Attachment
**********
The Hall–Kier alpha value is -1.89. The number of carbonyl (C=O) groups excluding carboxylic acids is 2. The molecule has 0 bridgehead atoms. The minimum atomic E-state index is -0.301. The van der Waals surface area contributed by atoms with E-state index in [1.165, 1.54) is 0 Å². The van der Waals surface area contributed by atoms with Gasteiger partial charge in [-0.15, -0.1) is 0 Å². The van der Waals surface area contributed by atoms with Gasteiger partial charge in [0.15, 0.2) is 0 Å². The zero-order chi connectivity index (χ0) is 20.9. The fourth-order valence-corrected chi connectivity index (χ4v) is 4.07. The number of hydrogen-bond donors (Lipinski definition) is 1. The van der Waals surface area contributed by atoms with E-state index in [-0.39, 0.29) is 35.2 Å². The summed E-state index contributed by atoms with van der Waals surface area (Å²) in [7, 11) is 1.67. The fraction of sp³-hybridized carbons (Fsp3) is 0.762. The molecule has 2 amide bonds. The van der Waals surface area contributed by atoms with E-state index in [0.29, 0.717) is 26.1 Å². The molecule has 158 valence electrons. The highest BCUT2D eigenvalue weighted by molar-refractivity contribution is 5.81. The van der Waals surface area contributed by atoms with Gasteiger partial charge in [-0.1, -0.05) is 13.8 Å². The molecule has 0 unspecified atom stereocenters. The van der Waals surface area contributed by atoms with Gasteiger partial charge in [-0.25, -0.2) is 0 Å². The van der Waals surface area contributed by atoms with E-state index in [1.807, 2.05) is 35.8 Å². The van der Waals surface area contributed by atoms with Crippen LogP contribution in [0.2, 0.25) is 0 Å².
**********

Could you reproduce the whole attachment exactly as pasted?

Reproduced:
The Hall–Kier alpha value is -1.89. The number of carbonyl (C=O) groups excluding carboxylic acids is 2. The molecule has 0 bridgehead atoms. The minimum atomic E-state index is -0.301. The van der Waals surface area contributed by atoms with E-state index in [1.165, 1.54) is 0 Å². The van der Waals surface area contributed by atoms with Gasteiger partial charge in [-0.15, -0.1) is 0 Å². The van der Waals surface area contributed by atoms with Gasteiger partial charge in [0.15, 0.2) is 0 Å². The zero-order chi connectivity index (χ0) is 20.9. The fourth-order valence-corrected chi connectivity index (χ4v) is 4.07. The number of hydrogen-bond donors (Lipinski definition) is 1. The van der Waals surface area contributed by atoms with E-state index in [-0.39, 0.29) is 35.2 Å². The summed E-state index contributed by atoms with van der Waals surface area (Å²) in [7, 11) is 1.67. The fraction of sp³-hybridized carbons (Fsp3) is 0.762. The molecule has 2 amide bonds. The van der Waals surface area contributed by atoms with E-state index in [0.29, 0.717) is 26.1 Å². The molecule has 158 valence electrons. The highest BCUT2D eigenvalue weighted by molar-refractivity contribution is 5.81. The van der Waals surface area contributed by atoms with Gasteiger partial charge in [-0.1, -0.05) is 13.8 Å². The molecule has 0 unspecified atom stereocenters. The van der Waals surface area contributed by atoms with Gasteiger partial charge in [-0.25, -0.2) is 0 Å². The van der Waals surface area contributed by atoms with E-state index in [1.807, 2.05) is 35.8 Å². The van der Waals surface area contributed by atoms with Crippen LogP contribution in [0.2, 0.25) is 0 Å².